Jane Sutcliffe is the author of Leonardo’s Monster (Pelican, 2010) and The Attack on Pearl Harbor (Capstone, 2006), as well as nearly two dozen biographies in the History Maker Bios series and the On My Own Biography series from Lerner. She lives in Tolland, Connecticut.
John Shelley grew up near Shakespeare's birthplace at Stratford-upon-Avon. He has illustrated more than forty children's books, including Stone Giant: Michelangelo's David and How He Came to Be
by Jane Sutcliffe and Family Reminders
by Julie Danneberg.
Focusing on the now commonplace words that Shakespeare introduced into the English language, Sutcliffe describes the inner workings of the Globe Theatre and the Bard’s genius. The verso of each spread presents historical facts about Elizabethan London and the theatrical tradition it spawned, with Shakespeare’s words interspersed amid Sutcliffe’s lively prose, while the recto highlights the words, explains their meanings (both original and contemporary), and cites their usage in the poet’s plays. Shelley’s meticulously detailed painted pen-and-ink drawings brim with life and convey a clear sense of 1606 London, “a bustling, jostling, clinging, singing, stinking, head-chopping, pickpocketing wonder of a city,” while still managing to individualize the personages both onstage and off. They are perfectly married to Sutcliff’s concise, humorous, fact-filled prose. While the author references the few known truths of Shakespeare’s life, the emphasis is on his once-inventive but now familiar words, thus setting this title apart from most standard biographies. Readers will discover the origins of basic terms and expressions, such as hurry, fashionable, and cold-blooded. The book opens and concludes with a letter from Sutcliffe laying out her intentions in penning this work and discussing what we know of Shakespeare’s life. Pair this gem with Diane Stanley and Peter Vennema’s Bard of Avon: The Story of William Shakespeare (Morrow, 1992) for a full portrait of Shakespeare’s genius. VERDICT A beautifully presented, original approach to the playwright’s lasting contributions to the English language.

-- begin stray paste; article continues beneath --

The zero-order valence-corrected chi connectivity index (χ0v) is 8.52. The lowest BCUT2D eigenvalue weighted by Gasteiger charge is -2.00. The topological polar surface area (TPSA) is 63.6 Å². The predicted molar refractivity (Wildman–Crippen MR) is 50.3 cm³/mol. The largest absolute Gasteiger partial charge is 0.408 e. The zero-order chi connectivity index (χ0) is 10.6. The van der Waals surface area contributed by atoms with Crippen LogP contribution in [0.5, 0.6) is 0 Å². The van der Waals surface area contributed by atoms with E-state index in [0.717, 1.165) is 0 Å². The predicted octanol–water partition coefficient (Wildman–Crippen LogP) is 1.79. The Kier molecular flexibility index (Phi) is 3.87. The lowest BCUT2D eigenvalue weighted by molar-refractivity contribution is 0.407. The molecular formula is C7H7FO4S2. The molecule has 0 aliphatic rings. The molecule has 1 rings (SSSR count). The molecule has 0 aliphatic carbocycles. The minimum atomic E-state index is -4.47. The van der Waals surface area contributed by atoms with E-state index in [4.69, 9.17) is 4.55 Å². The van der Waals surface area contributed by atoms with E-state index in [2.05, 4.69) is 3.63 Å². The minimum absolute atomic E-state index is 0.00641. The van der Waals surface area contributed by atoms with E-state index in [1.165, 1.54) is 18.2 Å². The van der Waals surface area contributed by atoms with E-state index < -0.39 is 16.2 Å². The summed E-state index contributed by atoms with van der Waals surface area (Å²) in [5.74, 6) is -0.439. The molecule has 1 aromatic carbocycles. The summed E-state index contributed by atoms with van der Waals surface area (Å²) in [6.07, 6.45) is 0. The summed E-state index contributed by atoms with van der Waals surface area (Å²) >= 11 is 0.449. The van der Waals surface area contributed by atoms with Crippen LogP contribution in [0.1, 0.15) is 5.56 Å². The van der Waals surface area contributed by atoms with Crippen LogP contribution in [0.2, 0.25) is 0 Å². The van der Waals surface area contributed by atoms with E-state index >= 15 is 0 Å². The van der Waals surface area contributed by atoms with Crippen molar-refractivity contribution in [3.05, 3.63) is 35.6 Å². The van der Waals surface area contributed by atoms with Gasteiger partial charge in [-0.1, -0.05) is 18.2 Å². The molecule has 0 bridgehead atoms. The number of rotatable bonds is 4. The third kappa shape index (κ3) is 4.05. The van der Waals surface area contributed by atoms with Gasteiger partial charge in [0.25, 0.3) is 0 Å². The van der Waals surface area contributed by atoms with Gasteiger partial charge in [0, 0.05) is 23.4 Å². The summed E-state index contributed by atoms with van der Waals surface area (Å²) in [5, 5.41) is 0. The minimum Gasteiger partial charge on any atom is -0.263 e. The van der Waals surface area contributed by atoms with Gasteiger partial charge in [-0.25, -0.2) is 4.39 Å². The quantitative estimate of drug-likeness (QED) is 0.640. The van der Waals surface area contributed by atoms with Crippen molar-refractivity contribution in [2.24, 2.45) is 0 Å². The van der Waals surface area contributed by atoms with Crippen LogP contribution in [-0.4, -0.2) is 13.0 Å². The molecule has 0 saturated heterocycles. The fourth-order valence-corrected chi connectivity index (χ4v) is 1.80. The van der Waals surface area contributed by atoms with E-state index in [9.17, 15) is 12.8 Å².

-School Library Journal,
Sutcliffe presents an enjoyable, if slightly rocky, introductory reconnaissance into Shakespeare's wordplay. Shakespeare could turn a phrase, and Sutcliffe brings a number of them to readers' attention, smartly worked into a vest-pocket history of London theater during Shakespeare's days. Shelley's artwork is a lively accompaniment, delicate in color and linework but bustling as only a big population in small confines can be. Each double-page spread presents a few paragraphs of text about London theater on verso, the occasional word or phrase printed in boldface. On recto are boxed items that give the meanings of the highlighted words—and how some have changed considerably: "wild-goose chase" meant a horse race with the leader and followers in the shape of geese in flight; now it means a useless search. The location of the words in Shakespeare's works is also provided, and there's a handy timeline at the end of the book. There are gems—"too much of a good thing," "a sorry sight," "foul play" ("fair play," too)—but then there are some complete mysteries: "excitement," "fashionable," "well behaved," all of which underwhelm. Why bother with these when there are so many goodies to choose from? "Crack of doom," "break the ice," "brave new world"—treasures all. Still, even if what's done is done, there is absolutely no need to knit a brow or make short shrift of this well-tempered piece of work.
Despite both title and subtitle, the value of this picture book lies in its delightful, realistic illustrations and the simple text's introduction to Elizabethan theater. About 30 terms Shakespeare either coined or made common are included meaningfully in the narrative, a pair or so on each two-page spread. The narrative itself explains the place of theater in Londoners' daily lives (for both audience members and actors), the Globe Theatre's architecture, and how Shakespeare's verbal richness spread into daily figures of speech. But it's the illustrations that steal the show. Each spread is crowded with intricate, colorful details that seem to spring to life in, for instance, a cutaway of backstage actions, the crowd arriving for an afternoon's performance, how different social classes positioned themselves during the play, London street scenes, and so on. These watercolor and pen-and-ink images invite endless searching of the crowds' unique faces and Thames River vistas.